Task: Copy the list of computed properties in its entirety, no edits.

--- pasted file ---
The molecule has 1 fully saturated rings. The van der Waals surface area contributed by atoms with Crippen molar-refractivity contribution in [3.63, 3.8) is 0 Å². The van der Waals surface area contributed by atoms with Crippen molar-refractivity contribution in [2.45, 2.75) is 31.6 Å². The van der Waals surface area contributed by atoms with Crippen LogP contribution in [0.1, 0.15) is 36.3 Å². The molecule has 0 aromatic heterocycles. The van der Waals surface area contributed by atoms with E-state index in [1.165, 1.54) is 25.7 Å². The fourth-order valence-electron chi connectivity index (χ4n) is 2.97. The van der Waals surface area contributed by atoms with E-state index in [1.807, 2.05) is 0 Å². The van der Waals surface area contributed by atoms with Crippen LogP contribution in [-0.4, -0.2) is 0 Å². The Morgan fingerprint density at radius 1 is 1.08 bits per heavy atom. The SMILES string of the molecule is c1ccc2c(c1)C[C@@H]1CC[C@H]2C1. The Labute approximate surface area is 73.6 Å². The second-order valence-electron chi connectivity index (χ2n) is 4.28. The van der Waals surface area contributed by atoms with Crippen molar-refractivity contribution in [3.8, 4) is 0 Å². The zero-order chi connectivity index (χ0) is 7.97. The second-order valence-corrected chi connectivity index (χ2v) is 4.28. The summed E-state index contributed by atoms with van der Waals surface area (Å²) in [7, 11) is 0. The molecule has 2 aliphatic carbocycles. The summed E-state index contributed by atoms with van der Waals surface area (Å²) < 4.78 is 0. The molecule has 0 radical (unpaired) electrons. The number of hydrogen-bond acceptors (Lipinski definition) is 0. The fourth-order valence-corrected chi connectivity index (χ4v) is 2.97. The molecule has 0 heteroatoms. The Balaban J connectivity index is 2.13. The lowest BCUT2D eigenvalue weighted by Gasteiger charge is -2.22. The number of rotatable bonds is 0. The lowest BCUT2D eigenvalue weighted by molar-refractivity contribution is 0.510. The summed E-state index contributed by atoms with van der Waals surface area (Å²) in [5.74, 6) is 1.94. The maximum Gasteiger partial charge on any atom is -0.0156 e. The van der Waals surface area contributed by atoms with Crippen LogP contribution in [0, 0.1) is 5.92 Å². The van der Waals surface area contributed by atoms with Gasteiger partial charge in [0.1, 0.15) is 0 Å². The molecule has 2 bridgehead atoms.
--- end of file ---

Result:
The molecule has 1 fully saturated rings. The van der Waals surface area contributed by atoms with Crippen molar-refractivity contribution in [3.63, 3.8) is 0 Å². The van der Waals surface area contributed by atoms with Crippen molar-refractivity contribution in [2.45, 2.75) is 31.6 Å². The van der Waals surface area contributed by atoms with Crippen LogP contribution in [0.1, 0.15) is 36.3 Å². The molecule has 0 aromatic heterocycles. The van der Waals surface area contributed by atoms with E-state index in [1.165, 1.54) is 25.7 Å². The fourth-order valence-electron chi connectivity index (χ4n) is 2.97. The van der Waals surface area contributed by atoms with E-state index in [1.807, 2.05) is 0 Å². The van der Waals surface area contributed by atoms with Crippen LogP contribution in [-0.4, -0.2) is 0 Å². The Morgan fingerprint density at radius 1 is 1.08 bits per heavy atom. The SMILES string of the molecule is c1ccc2c(c1)C[C@@H]1CC[C@H]2C1. The Labute approximate surface area is 73.6 Å². The second-order valence-electron chi connectivity index (χ2n) is 4.28. The van der Waals surface area contributed by atoms with Crippen molar-refractivity contribution in [3.8, 4) is 0 Å². The zero-order chi connectivity index (χ0) is 7.97. The second-order valence-corrected chi connectivity index (χ2v) is 4.28. The summed E-state index contributed by atoms with van der Waals surface area (Å²) in [7, 11) is 0. The molecule has 2 aliphatic carbocycles. The summed E-state index contributed by atoms with van der Waals surface area (Å²) < 4.78 is 0. The molecule has 0 radical (unpaired) electrons. The number of hydrogen-bond acceptors (Lipinski definition) is 0. The fourth-order valence-corrected chi connectivity index (χ4v) is 2.97. The molecule has 0 heteroatoms. The Balaban J connectivity index is 2.13. The lowest BCUT2D eigenvalue weighted by Gasteiger charge is -2.22. The number of rotatable bonds is 0. The lowest BCUT2D eigenvalue weighted by molar-refractivity contribution is 0.510. The summed E-state index contributed by atoms with van der Waals surface area (Å²) in [5.74, 6) is 1.94. The maximum Gasteiger partial charge on any atom is -0.0156 e. The van der Waals surface area contributed by atoms with Crippen LogP contribution in [0, 0.1) is 5.92 Å². The van der Waals surface area contributed by atoms with Gasteiger partial charge in [0.1, 0.15) is 0 Å². The molecule has 2 bridgehead atoms.